Wednesday, June 13, 2018

Via Lions Roar: 10,000 Buddhas and Counting

Inspired by ancient Buddhist artwork on cave walls, Amanda Giacomini set out on a mission to paint 10,000 Buddhas all over America. Lilly Greenblatt tells her story.


Artist and yoga teacher Amanda Giacomini only saw the inspiration behind her social-media-famous art project, Ten Thousand Buddhas, for a matter of seconds, but those few seconds have kept her painting ever since.

While studying Ashtanga yoga in South India in late 2006, Giacomini visited the Ajanta Caves, a historic site of a series of over 30 Buddhist rock-cut cave monuments and painted murals dating back to the 2nd century. The walls of the caves depict the traditional Jataka tales, which describe the Gautama Buddha’s previous lives.

As Giacomini walked through the dark caves, a guide scanned the walls with a flashlight, moving quickly to protect the precious images from light exposure. For a few seconds, a painting of 1,000 buddhas sitting together was illuminated before her. In the years to come, these little buddhas wouldn’t leave her mind.

“It wasn’t the most sophisticated of all the paintings in the caves,” says Giacomini, “but the buddhas were so captivating because it was all hand-done. All of their little faces all had different expressions and their hands were in different mudras.”

“It stuck with me for many years. It planted a little seed in my mind,” she says.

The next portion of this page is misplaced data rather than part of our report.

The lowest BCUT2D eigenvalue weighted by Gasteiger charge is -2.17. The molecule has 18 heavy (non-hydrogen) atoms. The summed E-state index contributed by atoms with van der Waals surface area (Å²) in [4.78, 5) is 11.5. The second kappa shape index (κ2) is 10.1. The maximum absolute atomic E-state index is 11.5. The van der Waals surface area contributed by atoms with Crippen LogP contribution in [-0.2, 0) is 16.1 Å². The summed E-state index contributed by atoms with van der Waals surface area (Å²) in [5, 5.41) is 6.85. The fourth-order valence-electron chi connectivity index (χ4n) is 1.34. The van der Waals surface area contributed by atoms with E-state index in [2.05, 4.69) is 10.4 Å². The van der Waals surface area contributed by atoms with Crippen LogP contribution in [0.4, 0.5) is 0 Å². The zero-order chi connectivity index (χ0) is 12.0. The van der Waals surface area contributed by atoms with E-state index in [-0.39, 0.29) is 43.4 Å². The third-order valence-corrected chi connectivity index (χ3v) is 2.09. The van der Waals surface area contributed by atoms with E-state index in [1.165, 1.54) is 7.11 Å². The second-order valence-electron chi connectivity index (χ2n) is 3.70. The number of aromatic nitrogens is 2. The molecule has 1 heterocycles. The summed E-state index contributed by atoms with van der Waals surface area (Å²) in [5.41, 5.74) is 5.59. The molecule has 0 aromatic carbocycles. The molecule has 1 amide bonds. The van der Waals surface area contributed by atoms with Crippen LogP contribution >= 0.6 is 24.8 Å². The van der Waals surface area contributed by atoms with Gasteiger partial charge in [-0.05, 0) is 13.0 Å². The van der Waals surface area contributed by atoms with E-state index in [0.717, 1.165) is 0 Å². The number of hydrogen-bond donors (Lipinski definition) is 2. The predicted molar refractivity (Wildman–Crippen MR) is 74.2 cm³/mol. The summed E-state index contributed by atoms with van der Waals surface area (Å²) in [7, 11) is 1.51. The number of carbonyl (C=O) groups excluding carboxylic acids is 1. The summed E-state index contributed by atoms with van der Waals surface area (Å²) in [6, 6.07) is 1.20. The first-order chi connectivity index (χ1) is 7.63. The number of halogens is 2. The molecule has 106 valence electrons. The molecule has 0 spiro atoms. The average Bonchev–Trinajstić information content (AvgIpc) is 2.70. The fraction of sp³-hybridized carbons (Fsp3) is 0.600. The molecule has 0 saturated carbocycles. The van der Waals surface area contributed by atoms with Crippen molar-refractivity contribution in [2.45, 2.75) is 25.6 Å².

Years later, in 2012, Giacomini found herself still thinking of those 1,000 ancient buddhas. She set out to create her own version of the painting.
“I loved the image and I wanted to be around it more, but I couldn’t go back to India. I was going to just do a big painting for myself,” she says.
Her first painting, eight feet by four feet, took Giacomini almost a year to complete. It depicted just 99 buddhas. As difficult as it was to paint, Giacomini says she found the act of painting the little buddhas to be calming and meditative. Giacomini decided to paint 10,000 buddhas — an ambition that, at the time, seemed impossible.

Via Ram Dass / Words of Wisdom - June 13, 2018

When you were children, who you were taught you were was not your Divine Self. Very few parents said, "When I look at you, I see God." What is transmitted from parent to child is all the love that can exist within the illusion, which itself is seeking the light.

At every level of the illusion there must be a total honoring of your karma, at every plane. To parents, to religion, to country, to world, to mankind, to the Divine Mother, at every level there must be honor. You can't get away with bypassing any of it, you can't leave any lose ends, they'll turn into karmic anchors.

- Ram Dass -

Via Daily Dharma: The Internal Resource

To be one’s own mainstay is to be one’s own self help. Teaching us to do that is the Buddha’s ultimate gift.

—Mary Talbot, “Saving Vacchagotta